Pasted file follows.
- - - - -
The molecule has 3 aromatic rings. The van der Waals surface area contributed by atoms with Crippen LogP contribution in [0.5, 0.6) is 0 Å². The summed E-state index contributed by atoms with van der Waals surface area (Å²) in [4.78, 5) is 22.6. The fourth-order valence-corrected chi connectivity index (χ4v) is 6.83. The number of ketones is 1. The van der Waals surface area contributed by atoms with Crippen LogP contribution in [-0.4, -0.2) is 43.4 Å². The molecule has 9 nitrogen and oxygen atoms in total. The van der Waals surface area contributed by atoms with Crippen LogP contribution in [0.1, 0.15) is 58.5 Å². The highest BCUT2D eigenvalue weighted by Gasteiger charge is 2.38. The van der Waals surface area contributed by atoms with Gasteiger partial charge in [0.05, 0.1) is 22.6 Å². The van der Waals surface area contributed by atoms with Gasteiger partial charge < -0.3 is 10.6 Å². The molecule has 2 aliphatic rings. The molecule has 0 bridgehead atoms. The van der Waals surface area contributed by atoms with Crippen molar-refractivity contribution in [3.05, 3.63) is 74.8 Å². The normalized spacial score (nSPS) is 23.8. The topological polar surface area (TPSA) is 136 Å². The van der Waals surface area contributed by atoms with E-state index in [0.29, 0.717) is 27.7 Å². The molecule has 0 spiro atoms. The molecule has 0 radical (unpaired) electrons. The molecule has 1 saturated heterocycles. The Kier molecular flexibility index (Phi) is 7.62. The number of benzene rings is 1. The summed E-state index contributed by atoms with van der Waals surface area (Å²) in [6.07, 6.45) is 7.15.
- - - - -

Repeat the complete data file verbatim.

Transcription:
The molecule has 3 aromatic rings. The van der Waals surface area contributed by atoms with Crippen LogP contribution in [0.5, 0.6) is 0 Å². The summed E-state index contributed by atoms with van der Waals surface area (Å²) in [4.78, 5) is 22.6. The fourth-order valence-corrected chi connectivity index (χ4v) is 6.83. The number of ketones is 1. The van der Waals surface area contributed by atoms with Crippen LogP contribution in [-0.4, -0.2) is 43.4 Å². The molecule has 9 nitrogen and oxygen atoms in total. The van der Waals surface area contributed by atoms with Crippen LogP contribution in [0.1, 0.15) is 58.5 Å². The highest BCUT2D eigenvalue weighted by Gasteiger charge is 2.38. The van der Waals surface area contributed by atoms with Gasteiger partial charge in [0.05, 0.1) is 22.6 Å². The van der Waals surface area contributed by atoms with Gasteiger partial charge < -0.3 is 10.6 Å². The molecule has 2 aliphatic rings. The molecule has 0 bridgehead atoms. The van der Waals surface area contributed by atoms with Crippen molar-refractivity contribution in [3.05, 3.63) is 74.8 Å². The normalized spacial score (nSPS) is 23.8. The topological polar surface area (TPSA) is 136 Å². The van der Waals surface area contributed by atoms with E-state index in [0.29, 0.717) is 27.7 Å². The molecule has 0 spiro atoms. The molecule has 0 radical (unpaired) electrons. The molecule has 1 saturated heterocycles. The Kier molecular flexibility index (Phi) is 7.62. The number of benzene rings is 1. The summed E-state index contributed by atoms with van der Waals surface area (Å²) in [6.07, 6.45) is 7.15.